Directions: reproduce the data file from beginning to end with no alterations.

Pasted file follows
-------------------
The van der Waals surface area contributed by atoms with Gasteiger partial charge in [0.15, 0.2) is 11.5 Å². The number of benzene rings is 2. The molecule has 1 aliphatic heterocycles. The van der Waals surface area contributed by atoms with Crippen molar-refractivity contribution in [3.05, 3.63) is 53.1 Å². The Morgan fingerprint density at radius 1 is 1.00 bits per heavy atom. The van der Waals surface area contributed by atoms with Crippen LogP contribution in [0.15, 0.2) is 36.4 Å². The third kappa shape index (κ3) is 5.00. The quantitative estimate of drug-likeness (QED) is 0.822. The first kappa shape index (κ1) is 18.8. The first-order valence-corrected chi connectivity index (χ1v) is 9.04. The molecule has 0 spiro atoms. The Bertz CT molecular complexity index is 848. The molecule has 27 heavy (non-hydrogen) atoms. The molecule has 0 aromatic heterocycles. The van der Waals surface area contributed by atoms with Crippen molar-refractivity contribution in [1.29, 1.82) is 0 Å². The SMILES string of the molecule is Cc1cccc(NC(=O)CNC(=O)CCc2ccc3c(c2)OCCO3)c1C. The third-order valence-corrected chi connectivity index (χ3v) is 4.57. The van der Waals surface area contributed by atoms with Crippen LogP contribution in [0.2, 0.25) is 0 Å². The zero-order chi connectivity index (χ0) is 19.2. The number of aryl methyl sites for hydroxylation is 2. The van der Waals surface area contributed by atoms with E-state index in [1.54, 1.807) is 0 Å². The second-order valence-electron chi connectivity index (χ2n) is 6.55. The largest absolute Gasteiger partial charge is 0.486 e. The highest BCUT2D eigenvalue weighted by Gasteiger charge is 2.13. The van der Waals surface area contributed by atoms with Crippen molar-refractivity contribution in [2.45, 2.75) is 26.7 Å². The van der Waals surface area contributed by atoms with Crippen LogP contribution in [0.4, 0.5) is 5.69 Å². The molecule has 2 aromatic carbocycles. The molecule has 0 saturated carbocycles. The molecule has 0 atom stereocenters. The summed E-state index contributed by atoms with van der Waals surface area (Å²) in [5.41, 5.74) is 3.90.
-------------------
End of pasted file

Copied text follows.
The van der Waals surface area contributed by atoms with Gasteiger partial charge in [0.15, 0.2) is 11.5 Å². The number of benzene rings is 2. The molecule has 1 aliphatic heterocycles. The van der Waals surface area contributed by atoms with Crippen molar-refractivity contribution in [3.05, 3.63) is 53.1 Å². The Morgan fingerprint density at radius 1 is 1.00 bits per heavy atom. The van der Waals surface area contributed by atoms with Crippen LogP contribution in [0.15, 0.2) is 36.4 Å². The third kappa shape index (κ3) is 5.00. The quantitative estimate of drug-likeness (QED) is 0.822. The first kappa shape index (κ1) is 18.8. The first-order valence-corrected chi connectivity index (χ1v) is 9.04. The molecule has 0 spiro atoms. The Bertz CT molecular complexity index is 848. The molecule has 27 heavy (non-hydrogen) atoms. The molecule has 0 aromatic heterocycles. The van der Waals surface area contributed by atoms with Crippen molar-refractivity contribution in [1.29, 1.82) is 0 Å². The SMILES string of the molecule is Cc1cccc(NC(=O)CNC(=O)CCc2ccc3c(c2)OCCO3)c1C. The third-order valence-corrected chi connectivity index (χ3v) is 4.57. The van der Waals surface area contributed by atoms with Crippen LogP contribution in [0.2, 0.25) is 0 Å². The zero-order chi connectivity index (χ0) is 19.2. The number of aryl methyl sites for hydroxylation is 2. The van der Waals surface area contributed by atoms with E-state index in [1.54, 1.807) is 0 Å². The second-order valence-electron chi connectivity index (χ2n) is 6.55. The largest absolute Gasteiger partial charge is 0.486 e. The highest BCUT2D eigenvalue weighted by Gasteiger charge is 2.13. The van der Waals surface area contributed by atoms with Crippen molar-refractivity contribution in [2.45, 2.75) is 26.7 Å². The van der Waals surface area contributed by atoms with Crippen LogP contribution in [0.4, 0.5) is 5.69 Å². The molecule has 2 aromatic carbocycles. The molecule has 0 saturated carbocycles. The molecule has 0 atom stereocenters. The summed E-state index contributed by atoms with van der Waals surface area (Å²) in [5.41, 5.74) is 3.90.